blueshoes · 10/10/2009 21:37

kitstwins, horrified that your anaesthetic did not work. That must have been awful!

swampster · 10/10/2009 21:41

This site was useful - I don't think there are pictures but you really don't need to see any!

5inthetomb · 10/10/2009 21:50

Swampster, I ha EMC with DS1, and with DS2 I had elective one. They gave me antacid tablets to take the night before an morning of, and was so embarassed when I farted getting on the operating table . I really couldn't help it!

Kits, that is so sad . I had a drain put in when I had DS3, and when it was removed, it was the worse pain I ha ever felt in my whole life. I begged he MW to get me an epidural as I couldn'tstand the pain.I was in tears, screaming the ward down and the woman in the same room as me had to leave whilst I had it done as she was in tears listtening to me. I know what you meant by what you'd have done if you had had a gun.

busybeingmum · 10/10/2009 22:05

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JoeyBettany · 10/10/2009 22:09

I didn't know that they cleaned your uterus out at the time. I didn't have any bleeding after ds so that makes sense, but loads after dd This is a fascinating thread.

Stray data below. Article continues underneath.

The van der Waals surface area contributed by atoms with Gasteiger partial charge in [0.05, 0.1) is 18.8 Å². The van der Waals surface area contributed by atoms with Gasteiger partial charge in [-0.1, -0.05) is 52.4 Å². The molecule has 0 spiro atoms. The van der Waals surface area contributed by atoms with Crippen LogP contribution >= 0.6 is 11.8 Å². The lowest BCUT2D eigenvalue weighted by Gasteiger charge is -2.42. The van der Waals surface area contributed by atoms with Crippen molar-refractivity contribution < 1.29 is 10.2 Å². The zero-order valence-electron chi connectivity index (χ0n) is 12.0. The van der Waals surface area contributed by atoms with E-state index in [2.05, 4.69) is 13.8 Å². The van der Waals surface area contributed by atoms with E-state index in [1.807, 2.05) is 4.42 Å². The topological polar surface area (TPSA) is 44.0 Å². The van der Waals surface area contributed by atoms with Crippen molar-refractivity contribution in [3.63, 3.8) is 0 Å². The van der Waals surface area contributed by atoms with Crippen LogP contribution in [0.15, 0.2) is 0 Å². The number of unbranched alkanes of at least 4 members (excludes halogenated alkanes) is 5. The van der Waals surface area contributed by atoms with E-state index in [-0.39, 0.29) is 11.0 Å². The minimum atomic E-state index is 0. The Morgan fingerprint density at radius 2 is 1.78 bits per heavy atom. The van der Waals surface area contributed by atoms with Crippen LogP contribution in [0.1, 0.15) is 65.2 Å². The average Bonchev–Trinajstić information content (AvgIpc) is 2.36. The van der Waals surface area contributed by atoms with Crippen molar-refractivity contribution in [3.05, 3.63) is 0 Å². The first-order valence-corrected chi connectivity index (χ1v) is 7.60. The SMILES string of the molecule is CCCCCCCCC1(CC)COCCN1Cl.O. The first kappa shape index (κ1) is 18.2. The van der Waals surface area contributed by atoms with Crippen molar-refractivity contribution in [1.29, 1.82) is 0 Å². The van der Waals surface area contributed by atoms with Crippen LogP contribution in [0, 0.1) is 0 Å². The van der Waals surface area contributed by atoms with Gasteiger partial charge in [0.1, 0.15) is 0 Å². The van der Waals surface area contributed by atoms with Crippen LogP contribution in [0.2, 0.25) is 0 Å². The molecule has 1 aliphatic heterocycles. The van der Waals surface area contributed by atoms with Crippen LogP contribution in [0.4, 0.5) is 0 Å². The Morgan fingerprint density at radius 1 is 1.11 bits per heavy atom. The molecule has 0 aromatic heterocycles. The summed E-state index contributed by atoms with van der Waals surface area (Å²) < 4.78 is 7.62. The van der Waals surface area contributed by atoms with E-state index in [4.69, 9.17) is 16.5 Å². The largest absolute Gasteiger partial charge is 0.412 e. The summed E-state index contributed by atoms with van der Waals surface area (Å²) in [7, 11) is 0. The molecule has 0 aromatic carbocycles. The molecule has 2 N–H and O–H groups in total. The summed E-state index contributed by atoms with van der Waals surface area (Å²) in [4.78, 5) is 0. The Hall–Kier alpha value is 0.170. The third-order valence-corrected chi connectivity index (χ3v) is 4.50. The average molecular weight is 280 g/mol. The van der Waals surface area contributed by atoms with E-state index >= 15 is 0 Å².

After I had both c-sections I could not rest as I was told to. Even though I was in a lot of pain, I had a really strong urge to get up and do house work and carry on as normal.

My sister said it's an evolutionary thing-something to do with stone age women having to get back on their feet quickly before a sabre -toothed tiger got them, or something.

It was pretty weird though, because normally I am the sort of person who looks after themself when ill, and takes any ailments very seriously!

5inthetomb · 10/10/2009 22:09

BBM, I found my CS's were "easier" after my elective ones than my emergeny one. I was able to get up and about sooner, and was in less pain and less tired. Probably because I didn't have 31 hours of labour beforehand. I din find the waiting around pretty hard going, but was lucky both times that I was first on the operating list.


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busybeingmum · 10/10/2009 22:33

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bibbitybobbityCAT · 10/10/2009 22:39

Kitstwins - you had a caesarian with no epidural? omg

slowreadingprogress · 10/10/2009 22:43

Have never really thought before about the surgical details of what happened to me - fascinating but toe curling at the same time!

I found mine really hard to get over. Reading this does explain just what major surgery it is, and to have that surgery quickly followed by raging hormones, new baby needing looking after, milk coming in, struggling to feed......oh my god. I forgot how hard it all was! However agree with 5 that the labour beforehand plays a big part; I had three days of constant labour followed by a 'crash' CS and that does not put you in the best physical condition for major surgery performed in a tearing hurry